I waited for you:
Waited for you to come to me.
But you did not.
I waited for you
Like the crimson clouds after the tired sun drops behind the mountains.
When you came to me at last,
I had faded and gone.
I waited for you:
Waited for you to touch me.
But you did not.
I waited for you
Like a dry, dusty leaf under a charcoal sky when the soothing rain won’t fall.
When you reached for me at last,
I had withered and gone.
I waited for you:
Waited for you to smile at me.
But you did not.
I waited for you
Like a famished infant yearning to suck from her mother’s ripe, fragrant breast.
When you smiled at me at last,
I had drifted and gone.
–Marriage is a long, clumsy dance, with frequent stepping on toes.–
I sat on the couch next to Angie while she held baby Hyrum over her shoulder. Feeling romantic, I put my arm around her neck and shoulders. My hand alighted upon a cold, wet spot of vomited breast-milk on the burp cloth draped over her shoulder. She laughed at how “romantic” it was. I joined in the chuckle after a momentary shiver of “ew.” Continue reading
My wife and children and I crammed ourselves into a small hotel room in southern Utah where I was attending a legal conference for a few days. At three months pregnant, my wife should not have been having contractions, but she was having contractions–bad ones. Soon they became unbearable. We knew what it was and headed for the rural hospital, leaving the children in the care of their oldest sibling. This poem weaves together that horrific experience with others to address our attempts to deal with physical and emotional pain.
You bend with a wince and whisper that
the pain has come again,
the pain in your side above your left hip,
the pain that halts your thoughts and your speech and your steps,
makes you breathe in short and sharp.
That pain again.
The pain began after your last child’s birth,
two years and eleven months ago.
It comes and it goes with caprice,
making a shouting arms-flung-wide appearance,
interrupting your reading and your cooking and your puzzle-piece placing
until it steps off its box and fades into the conquered crowd for awhile.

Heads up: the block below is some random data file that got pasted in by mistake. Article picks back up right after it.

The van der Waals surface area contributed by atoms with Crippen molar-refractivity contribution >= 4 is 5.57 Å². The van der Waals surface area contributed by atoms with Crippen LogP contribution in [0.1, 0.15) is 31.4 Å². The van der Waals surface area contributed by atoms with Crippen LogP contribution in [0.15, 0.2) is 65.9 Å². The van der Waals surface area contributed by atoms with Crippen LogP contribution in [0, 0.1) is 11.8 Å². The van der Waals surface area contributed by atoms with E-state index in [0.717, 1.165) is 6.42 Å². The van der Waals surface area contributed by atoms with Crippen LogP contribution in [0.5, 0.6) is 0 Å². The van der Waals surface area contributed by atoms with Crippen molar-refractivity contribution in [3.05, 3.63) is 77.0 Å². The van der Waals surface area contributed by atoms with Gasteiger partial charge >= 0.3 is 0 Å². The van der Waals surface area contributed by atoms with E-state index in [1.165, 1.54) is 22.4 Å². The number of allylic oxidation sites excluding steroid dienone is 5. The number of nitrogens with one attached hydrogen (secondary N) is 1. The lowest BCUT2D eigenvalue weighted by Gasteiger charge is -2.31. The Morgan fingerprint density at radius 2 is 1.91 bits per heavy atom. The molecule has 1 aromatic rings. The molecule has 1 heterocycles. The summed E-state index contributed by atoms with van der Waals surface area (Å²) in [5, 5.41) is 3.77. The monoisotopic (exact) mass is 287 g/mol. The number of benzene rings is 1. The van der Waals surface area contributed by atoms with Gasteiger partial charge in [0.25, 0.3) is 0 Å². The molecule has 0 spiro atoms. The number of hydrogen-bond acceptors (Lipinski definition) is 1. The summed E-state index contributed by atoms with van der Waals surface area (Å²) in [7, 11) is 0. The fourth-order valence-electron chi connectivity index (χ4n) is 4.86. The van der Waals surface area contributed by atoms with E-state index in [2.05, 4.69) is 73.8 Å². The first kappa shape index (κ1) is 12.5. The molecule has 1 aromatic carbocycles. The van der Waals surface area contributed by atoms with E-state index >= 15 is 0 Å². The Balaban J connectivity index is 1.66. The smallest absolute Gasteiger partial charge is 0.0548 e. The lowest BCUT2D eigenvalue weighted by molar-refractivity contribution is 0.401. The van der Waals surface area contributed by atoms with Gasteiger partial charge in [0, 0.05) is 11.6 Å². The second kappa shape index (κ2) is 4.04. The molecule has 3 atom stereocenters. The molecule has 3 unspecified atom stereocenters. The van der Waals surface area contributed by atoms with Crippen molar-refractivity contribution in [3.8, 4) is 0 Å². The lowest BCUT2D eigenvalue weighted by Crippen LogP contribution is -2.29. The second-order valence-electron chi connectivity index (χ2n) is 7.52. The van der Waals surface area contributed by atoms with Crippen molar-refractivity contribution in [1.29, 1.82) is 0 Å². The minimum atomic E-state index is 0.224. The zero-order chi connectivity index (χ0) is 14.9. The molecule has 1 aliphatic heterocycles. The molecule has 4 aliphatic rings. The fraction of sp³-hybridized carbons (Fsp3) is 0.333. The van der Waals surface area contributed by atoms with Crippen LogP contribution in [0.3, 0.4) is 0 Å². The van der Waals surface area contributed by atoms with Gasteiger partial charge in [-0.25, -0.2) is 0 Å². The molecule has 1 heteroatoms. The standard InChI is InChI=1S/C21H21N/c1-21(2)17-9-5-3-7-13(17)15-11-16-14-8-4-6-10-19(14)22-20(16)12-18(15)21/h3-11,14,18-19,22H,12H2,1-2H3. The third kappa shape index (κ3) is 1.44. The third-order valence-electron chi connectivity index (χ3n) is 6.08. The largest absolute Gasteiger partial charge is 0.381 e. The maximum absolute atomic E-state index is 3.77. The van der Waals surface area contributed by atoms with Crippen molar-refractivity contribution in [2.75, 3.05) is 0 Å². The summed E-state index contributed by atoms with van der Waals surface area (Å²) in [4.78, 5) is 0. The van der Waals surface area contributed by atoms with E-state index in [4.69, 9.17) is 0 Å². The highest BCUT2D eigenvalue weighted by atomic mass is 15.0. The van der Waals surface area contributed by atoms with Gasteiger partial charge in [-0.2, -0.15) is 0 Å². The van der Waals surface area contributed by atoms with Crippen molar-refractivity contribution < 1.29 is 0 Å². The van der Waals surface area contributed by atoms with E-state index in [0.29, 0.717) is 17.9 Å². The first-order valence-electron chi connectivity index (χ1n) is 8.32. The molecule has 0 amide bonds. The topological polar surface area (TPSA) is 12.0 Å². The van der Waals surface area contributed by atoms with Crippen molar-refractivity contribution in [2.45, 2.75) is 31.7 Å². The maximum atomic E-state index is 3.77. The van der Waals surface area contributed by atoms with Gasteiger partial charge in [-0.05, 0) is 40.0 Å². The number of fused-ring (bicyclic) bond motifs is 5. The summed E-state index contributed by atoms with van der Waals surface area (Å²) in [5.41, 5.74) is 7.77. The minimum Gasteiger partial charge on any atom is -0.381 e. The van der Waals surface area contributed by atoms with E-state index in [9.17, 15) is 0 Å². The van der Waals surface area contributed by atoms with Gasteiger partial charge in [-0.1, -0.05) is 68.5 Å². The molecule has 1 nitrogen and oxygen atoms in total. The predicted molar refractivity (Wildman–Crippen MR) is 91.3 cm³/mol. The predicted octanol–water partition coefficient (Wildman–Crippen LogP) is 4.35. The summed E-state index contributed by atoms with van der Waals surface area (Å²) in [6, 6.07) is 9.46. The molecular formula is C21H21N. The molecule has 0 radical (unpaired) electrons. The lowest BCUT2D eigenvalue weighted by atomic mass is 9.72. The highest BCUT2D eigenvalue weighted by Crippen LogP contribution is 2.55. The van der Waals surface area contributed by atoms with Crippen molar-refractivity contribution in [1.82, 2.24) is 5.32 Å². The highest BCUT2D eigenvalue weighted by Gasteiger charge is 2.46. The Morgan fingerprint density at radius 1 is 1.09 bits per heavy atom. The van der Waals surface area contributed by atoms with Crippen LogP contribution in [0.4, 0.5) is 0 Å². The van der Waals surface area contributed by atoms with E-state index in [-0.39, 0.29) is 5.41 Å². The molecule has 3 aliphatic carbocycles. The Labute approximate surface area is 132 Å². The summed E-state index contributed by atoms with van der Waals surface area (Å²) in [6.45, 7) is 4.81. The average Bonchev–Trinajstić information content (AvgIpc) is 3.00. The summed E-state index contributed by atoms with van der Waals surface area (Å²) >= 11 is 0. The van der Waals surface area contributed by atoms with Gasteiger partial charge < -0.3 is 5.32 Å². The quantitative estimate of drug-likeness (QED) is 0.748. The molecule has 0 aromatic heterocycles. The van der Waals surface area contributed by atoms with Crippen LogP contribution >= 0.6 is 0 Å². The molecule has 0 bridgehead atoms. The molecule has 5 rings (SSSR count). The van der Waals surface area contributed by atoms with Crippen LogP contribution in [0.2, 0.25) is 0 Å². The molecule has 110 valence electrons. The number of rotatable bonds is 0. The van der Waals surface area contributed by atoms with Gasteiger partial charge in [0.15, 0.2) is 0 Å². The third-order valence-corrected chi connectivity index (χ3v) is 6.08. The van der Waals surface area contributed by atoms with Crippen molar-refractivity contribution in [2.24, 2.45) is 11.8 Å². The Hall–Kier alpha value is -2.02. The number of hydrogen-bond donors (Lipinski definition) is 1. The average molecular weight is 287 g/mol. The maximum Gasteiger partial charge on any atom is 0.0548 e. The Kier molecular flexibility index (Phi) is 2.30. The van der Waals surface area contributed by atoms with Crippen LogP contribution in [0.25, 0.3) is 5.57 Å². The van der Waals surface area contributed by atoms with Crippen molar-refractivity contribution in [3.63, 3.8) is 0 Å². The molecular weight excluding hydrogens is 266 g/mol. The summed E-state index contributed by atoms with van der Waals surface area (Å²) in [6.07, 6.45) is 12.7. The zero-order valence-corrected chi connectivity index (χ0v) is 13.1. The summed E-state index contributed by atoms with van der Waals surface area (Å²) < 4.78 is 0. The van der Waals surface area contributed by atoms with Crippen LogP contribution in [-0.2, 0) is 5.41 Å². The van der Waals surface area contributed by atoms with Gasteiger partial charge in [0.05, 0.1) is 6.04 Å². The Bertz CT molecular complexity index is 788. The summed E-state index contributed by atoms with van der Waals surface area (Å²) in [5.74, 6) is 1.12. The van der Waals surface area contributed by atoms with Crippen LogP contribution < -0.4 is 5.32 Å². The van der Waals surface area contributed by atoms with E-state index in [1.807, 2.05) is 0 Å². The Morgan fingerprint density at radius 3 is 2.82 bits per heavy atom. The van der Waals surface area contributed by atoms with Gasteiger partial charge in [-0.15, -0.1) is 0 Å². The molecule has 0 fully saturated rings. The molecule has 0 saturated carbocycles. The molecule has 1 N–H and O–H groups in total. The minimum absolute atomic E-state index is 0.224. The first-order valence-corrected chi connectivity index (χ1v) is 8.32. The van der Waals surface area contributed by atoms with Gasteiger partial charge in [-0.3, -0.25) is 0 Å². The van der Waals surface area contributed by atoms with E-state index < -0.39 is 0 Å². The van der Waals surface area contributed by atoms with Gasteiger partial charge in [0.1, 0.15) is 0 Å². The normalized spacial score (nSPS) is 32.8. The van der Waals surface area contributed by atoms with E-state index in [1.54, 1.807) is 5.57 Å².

She did the ultrasound from inside.
I’m glad I wasn’t there.
“It wasn’t so bad,” you said, but
I’m glad I wasn’t there.
The technician warned she could see a shadow,
a shadow on the organ that wombed seven children,
and several more that came early or deformed
or not at all, like when in that tourist town clinic
you screamed for pain killers; you,
steadfast as a hundred-year oak in a hurricane; you,
determined as a heifer facing a driving snow; you,
who pushed out seven babies with not a pill or a shot;
you begged and moaned on the gurney
for something to make the pain go away.
The nice doctor made you babble and moan, and said to me,
“Don’t worry, I’ve done this once before.”
He brought you the baby that wasn’t, in a bottle,
and you sobbed and shook when he took it away.
After a gray week of waiting they said
you were fine: no growth, no shadow of a growth.
No reason for that pain.
You called me and cried, you felt stupid:
all that for nothing. If you had to go through all that,
at least it could be something instead of nothing.
I offered to cheer you, and told you that,
with my Trasks on my desk, I discovered
I had on one blue sock and one black.
You mumbled, “. . . stupid. I sort the socks.”
I meant to be cheery
but made you feel dumb.
That pain again.
I didn’t care how the socks were sorted—they were clean.
Next day I wore one black sock and one blue,
but thought it best not to mention it.
–The Sego Lily is the most delicate and elegant of chalices, a veritable grail.–
The state highway traverses the valley three-quarters of a mile away, perpendicular to Church Road as I approach Rabbit Lane. In the dark morning, a long line of white headlights travels north toward the Great Salt Lake, becoming red taillights as I pan from south to north.
Where do they all go? Continue reading